Monday, September 30, 2013

The latest in science news makes your head spin

The BBC online, ever guardian of shocking, dramatic, fundamental new science discoveries, reports that ballet dancers' brains adapt to their pirouettes, and they don't get dizzy!  They appear to suppress signals from their inner ear to their brain, normal signals that would make us non-spinners dizzy. This doesn't come naturally and must be learned since our ancestors' dancing was more related to stomping around a campfire muttering incantations (and, mainly, this was the men's preserve while the women watched, admiringly).  Of course, if the usual contemporary ideas of science are correct, there must be a gene for it (call it, say, Dizzy1).

Here's proof, sort of -- the dancer spins, and then keeps dancing:

Image from the BBC website
No, that photo's not really proof.  Fortunately, now real science has been brought to bear, the science some might call intra-phrenology (looking for virtual bumps inside the skull rather than on top of it).  To show that the balanced ballerina theory really is true, and not just spin, so to speak--that is, to show convincingly that ballet dancers really don't stumble around dizzily after every pirouette, scientists have brought in an fMRI analysis and show that the area of the brain responsible for dizziness shrinks in people who frequently pirouette.

These investigators assert reasons for doing this hi-tech approach, based on a promise that this may lead to therapy for people with dizziness problems.  But since such justifications often are rationales for applying exotic technology, we are not in a position to judge the cogency of that argument relative to our current culture's apparent need to view every question through the spin of new instruments.

Regardless of one's level of skepticism about that, or belief that technology-first is the best way ahead, it is reassuring to learn that the human brain can do what we knew very well it could do--and that now we can show it on a video monitor, which the media seem to feel turns it into real science, a story that leaves us dizzy, or at least relatively speechless.  So we end this short post!


David Evans said...

You may have known that the brain could do that, but did you know how it was doing it? Seems to me that there are several possible ways of suppressing dizziness. Shrinking the brain area is not the first one I would have thought of.

Ken Weiss said...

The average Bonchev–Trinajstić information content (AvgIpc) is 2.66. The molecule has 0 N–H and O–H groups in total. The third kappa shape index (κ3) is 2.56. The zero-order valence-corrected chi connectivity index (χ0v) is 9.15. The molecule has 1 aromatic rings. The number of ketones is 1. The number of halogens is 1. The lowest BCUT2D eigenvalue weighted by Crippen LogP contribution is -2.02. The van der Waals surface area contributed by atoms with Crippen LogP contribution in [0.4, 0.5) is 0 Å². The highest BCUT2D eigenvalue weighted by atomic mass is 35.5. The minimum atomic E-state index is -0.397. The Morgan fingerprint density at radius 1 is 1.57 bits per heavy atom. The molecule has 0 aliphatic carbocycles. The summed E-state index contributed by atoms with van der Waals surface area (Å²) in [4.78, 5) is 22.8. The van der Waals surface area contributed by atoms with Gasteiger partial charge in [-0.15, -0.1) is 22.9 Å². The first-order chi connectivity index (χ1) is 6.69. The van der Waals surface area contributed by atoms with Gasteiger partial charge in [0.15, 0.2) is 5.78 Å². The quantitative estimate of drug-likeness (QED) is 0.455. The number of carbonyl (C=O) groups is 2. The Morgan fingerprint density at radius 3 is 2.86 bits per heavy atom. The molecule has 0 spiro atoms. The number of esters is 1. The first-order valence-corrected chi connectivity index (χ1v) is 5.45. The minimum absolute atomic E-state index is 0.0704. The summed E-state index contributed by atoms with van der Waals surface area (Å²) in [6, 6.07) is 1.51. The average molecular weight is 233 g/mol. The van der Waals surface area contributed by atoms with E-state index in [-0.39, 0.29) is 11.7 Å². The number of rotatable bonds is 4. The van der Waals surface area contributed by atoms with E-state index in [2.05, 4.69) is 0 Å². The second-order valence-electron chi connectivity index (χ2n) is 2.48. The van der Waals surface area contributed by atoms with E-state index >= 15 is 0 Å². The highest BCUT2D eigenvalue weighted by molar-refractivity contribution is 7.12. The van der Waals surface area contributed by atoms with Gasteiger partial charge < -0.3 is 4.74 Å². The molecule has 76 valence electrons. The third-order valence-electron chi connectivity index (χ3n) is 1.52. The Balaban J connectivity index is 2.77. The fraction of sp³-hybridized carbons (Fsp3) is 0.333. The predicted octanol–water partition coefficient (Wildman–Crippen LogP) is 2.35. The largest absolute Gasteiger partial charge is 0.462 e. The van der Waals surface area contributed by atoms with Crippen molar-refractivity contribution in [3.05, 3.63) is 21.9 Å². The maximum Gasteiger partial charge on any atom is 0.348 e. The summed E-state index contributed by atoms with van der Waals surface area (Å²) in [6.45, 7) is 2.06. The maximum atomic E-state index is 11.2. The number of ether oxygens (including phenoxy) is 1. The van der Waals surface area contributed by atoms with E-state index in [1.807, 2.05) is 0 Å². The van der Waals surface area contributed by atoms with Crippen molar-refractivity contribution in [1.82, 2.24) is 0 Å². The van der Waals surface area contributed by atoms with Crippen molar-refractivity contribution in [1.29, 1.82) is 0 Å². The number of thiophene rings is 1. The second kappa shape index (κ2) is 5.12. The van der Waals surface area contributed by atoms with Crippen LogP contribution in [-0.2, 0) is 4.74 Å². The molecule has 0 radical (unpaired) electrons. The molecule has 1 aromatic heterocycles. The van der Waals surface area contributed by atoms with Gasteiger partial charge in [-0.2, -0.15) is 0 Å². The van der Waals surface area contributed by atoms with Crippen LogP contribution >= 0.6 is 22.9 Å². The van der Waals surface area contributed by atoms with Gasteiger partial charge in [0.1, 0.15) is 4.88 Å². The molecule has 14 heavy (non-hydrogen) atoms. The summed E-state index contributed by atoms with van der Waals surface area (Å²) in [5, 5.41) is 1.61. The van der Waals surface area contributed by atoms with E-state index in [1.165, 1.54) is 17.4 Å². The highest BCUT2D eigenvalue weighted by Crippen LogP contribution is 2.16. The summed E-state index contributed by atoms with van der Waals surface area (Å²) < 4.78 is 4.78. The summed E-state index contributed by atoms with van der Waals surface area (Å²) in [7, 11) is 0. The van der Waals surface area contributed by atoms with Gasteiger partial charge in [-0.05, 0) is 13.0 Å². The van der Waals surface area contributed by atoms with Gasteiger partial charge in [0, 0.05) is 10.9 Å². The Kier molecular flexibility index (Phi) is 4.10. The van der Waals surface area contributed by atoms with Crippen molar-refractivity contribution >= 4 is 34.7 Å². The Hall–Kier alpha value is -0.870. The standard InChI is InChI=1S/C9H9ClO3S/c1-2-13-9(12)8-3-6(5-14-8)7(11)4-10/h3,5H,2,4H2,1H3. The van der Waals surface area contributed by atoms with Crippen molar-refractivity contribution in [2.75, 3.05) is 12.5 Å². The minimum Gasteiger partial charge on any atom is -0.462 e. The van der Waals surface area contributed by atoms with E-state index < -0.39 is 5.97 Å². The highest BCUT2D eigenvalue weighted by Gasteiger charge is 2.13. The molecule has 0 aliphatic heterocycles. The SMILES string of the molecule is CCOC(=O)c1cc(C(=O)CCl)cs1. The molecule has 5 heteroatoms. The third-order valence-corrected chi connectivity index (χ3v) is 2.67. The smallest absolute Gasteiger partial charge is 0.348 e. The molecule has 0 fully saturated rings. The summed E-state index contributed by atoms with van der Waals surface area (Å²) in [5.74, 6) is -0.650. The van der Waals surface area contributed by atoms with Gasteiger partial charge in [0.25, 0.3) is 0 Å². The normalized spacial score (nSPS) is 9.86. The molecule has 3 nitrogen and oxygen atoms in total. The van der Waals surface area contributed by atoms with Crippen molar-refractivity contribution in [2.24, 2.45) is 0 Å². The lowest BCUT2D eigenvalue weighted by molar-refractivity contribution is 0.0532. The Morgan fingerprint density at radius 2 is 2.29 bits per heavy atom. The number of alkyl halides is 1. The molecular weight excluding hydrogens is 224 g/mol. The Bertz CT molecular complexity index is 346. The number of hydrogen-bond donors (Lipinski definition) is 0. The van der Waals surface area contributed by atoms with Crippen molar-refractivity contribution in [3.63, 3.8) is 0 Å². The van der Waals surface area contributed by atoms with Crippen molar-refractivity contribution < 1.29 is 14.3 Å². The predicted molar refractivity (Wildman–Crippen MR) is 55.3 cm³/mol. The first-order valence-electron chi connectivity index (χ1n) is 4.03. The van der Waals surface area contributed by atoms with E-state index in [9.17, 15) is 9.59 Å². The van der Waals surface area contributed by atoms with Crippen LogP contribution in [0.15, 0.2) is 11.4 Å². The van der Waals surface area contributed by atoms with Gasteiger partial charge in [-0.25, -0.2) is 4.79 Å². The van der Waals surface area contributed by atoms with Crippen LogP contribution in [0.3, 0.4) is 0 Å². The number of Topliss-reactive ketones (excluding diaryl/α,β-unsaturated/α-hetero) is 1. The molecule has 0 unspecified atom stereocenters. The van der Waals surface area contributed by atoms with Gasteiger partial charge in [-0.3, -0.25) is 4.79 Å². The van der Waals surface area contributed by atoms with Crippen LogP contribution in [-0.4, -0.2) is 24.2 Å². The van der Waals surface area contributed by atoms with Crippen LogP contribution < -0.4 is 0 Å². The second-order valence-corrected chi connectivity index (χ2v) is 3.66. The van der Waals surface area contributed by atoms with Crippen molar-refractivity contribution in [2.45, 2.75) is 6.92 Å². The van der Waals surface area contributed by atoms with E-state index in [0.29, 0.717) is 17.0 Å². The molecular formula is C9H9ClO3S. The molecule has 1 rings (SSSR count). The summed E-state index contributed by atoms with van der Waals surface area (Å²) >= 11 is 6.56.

True enough. Perhaps I shouldn't have poked fun at this study on a slow news day. The finding is, in itself, interesting.

But there are the questions of research priorities in science, especially when funds are limited, and also what merits headlines in major news outlets. The future will tell whether this result constitutes that level of solid new knowledge, or whether it really will have any serious bearing on disease.

Being uncontrollably dizzy is no joke, as we know from our own family experience. If this study leads to therapy, it will have been a useful pas.

Anne Buchanan said...

Ken has, I think, touched on a number of points here, though perhaps hidden behind his attitude. Perhaps they are worth mentioning less snippily. One point is that incremental progress has become the way science is done these days. Few people are asking big questions -- this doesn't mean that there is no progress at all, certainly, but that small findings are big.

Another is that too often the technology drives the question. fMRI is a major example of this, but so are DNA sequencing machines. Once the human genome project was declared finished, all the big labs needed new questions that they could answer with their expensive technology. Understandable, but a rather skewed way to do science. Yes, it could be argued that once the money has been spent on the machines, or once the machines have caught people's imaginations, they should be used until every question they can answer has been answered. Think of the window into new worlds that the microscope was when first invented. That seems to be the approach in genetics -- bigger and bigger sequencing projects -- but too often the biology gets left behind. And, there is still a lot unknown about the brain and whether fMRIs are really telling us anything, too.

Indeed, if the purpose of this study of dizziness is to figure out how ballet dancers keep from getting dizzy so that the technique might be tried by people with pathological vertigo, it would have been a lot cheaper and easier to just ask dancers what they do. Is it clinically useful to know that the part of the brain that controls dizziness (which can't be all it does -- this sounds a lot like a 'gene for' argument) shrinks?

Robert Kopec said...

This discussion on the BBC piece in a skaters' forum is interesting.